Field Trip to the Museo de Naturaleza

Thrice thwarted by the vagaries of weather or what others may call the ´acts of God´, when the note was dispersed around my class that this Friday that on the fourth attempt, we should try to go to the Museo de La Naturaleza, the message was met with mild indifference by many. Initially excited for the field trip, some had become weary of the promises being made to them, and suspected that it probably wouldn´t occur this time either. How quickly children learn the almost perfidious nature of adults.

Finally however the day arrived. Friday 5th December 2014 saw no overnight nefarious divine activity, no storms of proportions King James and our way was clear. Off we went, 2nd, 3rd and 4th grade all aboard a big yellow fun bus towards the bright lights of San Pedro Sula. I sat towards the back with my grade and their initial excitement of being on the road and beyond the fruited plain of CBS soon reduced to 22 pairs of eyes viciously looking at each other´s tablets, telephones and the games therein.

Away we go!

Away we go!

Eventually we arrived at a ramshackle building tucked secretly away under the decaying bleachers of the Francisco Morazán football stadium.

At this point your writer must confess that I found the museum a travesty of a conception. Room after room filled with boards of texts and pictures that we were quickly hurried through so that anyone with the inclination to sit down and absorb some of the information were never really given the opportunity to do so. No touching signs were abound in almost any room that had anything of slightest reachable interest.

The sky at night...

The sky at night…

However the children did enjoy themselves. Particular merriment was had in the planetarium room, where much mirth was initially induced by the effects of neon purple lights on white gym t-shirts and shoes laces. Then we lay down and as the lights descended and the “ahhhhhs” ascended we were treated not to the constellations but a random assortment of fluorescent stars and shapes stuck haphazardly across the ceiling….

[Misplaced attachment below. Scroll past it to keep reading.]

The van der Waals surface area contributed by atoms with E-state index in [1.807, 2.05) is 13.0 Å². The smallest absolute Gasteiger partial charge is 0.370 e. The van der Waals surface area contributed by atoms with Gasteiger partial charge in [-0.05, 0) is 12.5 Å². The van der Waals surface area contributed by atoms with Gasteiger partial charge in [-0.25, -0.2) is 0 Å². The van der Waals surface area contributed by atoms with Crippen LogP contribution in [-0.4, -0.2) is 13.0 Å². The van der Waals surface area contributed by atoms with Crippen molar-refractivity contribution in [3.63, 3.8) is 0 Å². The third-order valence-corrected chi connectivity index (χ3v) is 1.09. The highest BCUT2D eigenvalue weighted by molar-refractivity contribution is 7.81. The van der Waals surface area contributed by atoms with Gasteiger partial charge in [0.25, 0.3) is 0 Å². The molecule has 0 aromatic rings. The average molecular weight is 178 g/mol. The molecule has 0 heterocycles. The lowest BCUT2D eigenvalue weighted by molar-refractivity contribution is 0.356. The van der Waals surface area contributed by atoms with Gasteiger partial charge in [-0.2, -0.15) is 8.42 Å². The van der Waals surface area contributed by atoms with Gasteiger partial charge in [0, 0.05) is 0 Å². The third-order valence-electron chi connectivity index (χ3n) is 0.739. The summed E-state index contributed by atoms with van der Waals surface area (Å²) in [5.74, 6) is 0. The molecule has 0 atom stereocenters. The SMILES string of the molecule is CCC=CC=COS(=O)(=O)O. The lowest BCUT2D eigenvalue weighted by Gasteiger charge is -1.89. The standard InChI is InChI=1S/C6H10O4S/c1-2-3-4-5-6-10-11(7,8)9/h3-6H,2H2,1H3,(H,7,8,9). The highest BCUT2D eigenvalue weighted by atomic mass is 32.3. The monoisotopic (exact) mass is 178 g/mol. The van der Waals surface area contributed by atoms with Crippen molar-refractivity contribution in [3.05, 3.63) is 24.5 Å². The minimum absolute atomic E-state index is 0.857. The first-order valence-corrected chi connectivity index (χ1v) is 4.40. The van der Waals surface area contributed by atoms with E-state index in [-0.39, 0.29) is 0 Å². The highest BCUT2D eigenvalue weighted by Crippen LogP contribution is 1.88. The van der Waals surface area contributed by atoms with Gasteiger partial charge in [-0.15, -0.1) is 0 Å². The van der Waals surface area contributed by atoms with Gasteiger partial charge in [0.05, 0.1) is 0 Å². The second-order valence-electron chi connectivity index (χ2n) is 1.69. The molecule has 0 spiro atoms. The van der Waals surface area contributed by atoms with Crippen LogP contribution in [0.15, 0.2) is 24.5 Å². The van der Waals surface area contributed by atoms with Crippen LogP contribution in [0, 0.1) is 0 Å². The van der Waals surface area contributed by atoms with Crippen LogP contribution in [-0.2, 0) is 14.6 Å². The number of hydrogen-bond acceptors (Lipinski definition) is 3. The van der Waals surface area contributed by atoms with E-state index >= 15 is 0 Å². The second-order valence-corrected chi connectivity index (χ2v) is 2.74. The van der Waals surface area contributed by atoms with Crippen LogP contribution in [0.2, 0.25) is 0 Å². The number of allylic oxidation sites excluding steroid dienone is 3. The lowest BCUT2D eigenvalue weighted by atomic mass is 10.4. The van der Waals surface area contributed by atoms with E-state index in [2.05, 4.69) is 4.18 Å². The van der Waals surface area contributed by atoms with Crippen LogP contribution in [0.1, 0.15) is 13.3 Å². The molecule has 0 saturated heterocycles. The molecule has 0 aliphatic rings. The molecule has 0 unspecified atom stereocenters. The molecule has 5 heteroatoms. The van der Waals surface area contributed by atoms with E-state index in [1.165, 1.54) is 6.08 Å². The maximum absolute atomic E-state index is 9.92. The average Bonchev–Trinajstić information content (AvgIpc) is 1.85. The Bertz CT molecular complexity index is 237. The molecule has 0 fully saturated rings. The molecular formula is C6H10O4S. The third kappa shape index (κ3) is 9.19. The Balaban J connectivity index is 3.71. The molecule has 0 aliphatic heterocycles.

More cheerfulness was to be had in what I can only assume to have been the human reproduction room. This room contained of all things, a false homunculus, a prosthetic reproduction of a six month old foetus floating in a jar only half covered in the solution intended to preserve it. Still, the children believed in its legitimacy and were significantly grossed out so I guess it served its purpose.

Little man in a little jar

Little man in a little jar

After this we piled through more rooms of similar mundanity, had a picnic and piled back aboard the big yellow fun bus and I think we all, to a man, thoroughly enjoyed our time away from normal classes and some of them may have learned a thing or two.

Taxidermy at its best!

Taxidermy at its best

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Those Moments

Every night is a summer night.

That does not necessarily mean that every night feels like a summer night. During the week, I am mostly consumed by school life. Lesson planning, dealing with different situations¬, frustrating as well as heart melting ones, just giving all my energy to my kids and getting a good portion of energy thrown at me by them.

We are kept busy during the week. But then are those moments, often in the evening on the weekends, where I suddenly realize where I am again and that I am damn happy to be here. Those moments include feeling the warm summer breeze, breathing in the lively life of the community. Those include walking on an uneven path, surrounded by dogs and chicken chasing each other. Those include feeling the warmth and hospitality of the family while tutoring. Those include sitting on the porch watching local kids run around, and loud reggaeton being played in good company. Or those include enjoying the days off with the other volunteers or newly met people. In those moments, I am purely happy to be here. In this warm community, in a place called Cofradía. A place that, I imagine, no tourist has ever set foot in. I experience real Honduran life, with its drawbacks and without any glitter or touristy¬-polished setup. I am glad I ended up here because it is real.

I also have lots of time to think about myself. Not in a pressure-¬like way. In a completely enjoyable way. This is possible because I am taking a break from my life at home. As cheesy as it sounds, I feel more individually free here. For the first time in my life I don’t live in a big city and I didn’t think I would enjoy it that much. Life is slower, less stressful. I do have way more responsibility than I had at home¬- taking care of 22 kids isn’t exactly easy. But being responsible for little human beings is just more fun and makes more sense than the oppressing responsibility for myself I felt at home. The stress of too many options of what to do on a Friday night or trying to get a handle on all the events you committed going to is non-existent here.

-Saskia, 6th grade teacher